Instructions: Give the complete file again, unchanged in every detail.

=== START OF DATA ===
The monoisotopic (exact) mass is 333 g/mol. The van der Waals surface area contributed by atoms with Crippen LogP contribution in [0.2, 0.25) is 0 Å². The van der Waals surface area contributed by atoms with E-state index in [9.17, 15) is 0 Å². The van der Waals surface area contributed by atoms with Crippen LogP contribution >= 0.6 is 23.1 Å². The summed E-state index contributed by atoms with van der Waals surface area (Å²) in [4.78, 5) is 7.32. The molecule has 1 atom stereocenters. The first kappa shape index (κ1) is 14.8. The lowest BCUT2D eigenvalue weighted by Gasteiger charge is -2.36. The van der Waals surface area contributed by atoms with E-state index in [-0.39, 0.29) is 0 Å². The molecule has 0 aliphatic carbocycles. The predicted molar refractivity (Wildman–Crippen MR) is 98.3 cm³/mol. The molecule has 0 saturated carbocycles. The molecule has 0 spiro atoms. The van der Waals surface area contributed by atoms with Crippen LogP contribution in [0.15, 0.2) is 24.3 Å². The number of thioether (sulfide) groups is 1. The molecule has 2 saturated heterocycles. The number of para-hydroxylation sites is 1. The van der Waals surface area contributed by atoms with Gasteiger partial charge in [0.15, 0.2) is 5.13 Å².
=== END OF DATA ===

The monoisotopic (exact) mass is 333 g/mol. The van der Waals surface area contributed by atoms with Crippen LogP contribution in [0.2, 0.25) is 0 Å². The van der Waals surface area contributed by atoms with E-state index in [9.17, 15) is 0 Å². The van der Waals surface area contributed by atoms with Crippen LogP contribution >= 0.6 is 23.1 Å². The summed E-state index contributed by atoms with van der Waals surface area (Å²) in [4.78, 5) is 7.32. The molecule has 1 atom stereocenters. The first kappa shape index (κ1) is 14.8. The lowest BCUT2D eigenvalue weighted by Gasteiger charge is -2.36. The van der Waals surface area contributed by atoms with E-state index in [-0.39, 0.29) is 0 Å². The molecule has 0 aliphatic carbocycles. The predicted molar refractivity (Wildman–Crippen MR) is 98.3 cm³/mol. The molecule has 0 saturated carbocycles. The molecule has 0 spiro atoms. The van der Waals surface area contributed by atoms with Crippen LogP contribution in [0.15, 0.2) is 24.3 Å². The number of thioether (sulfide) groups is 1. The molecule has 2 saturated heterocycles. The number of para-hydroxylation sites is 1. The van der Waals surface area contributed by atoms with Gasteiger partial charge in [0.15, 0.2) is 5.13 Å².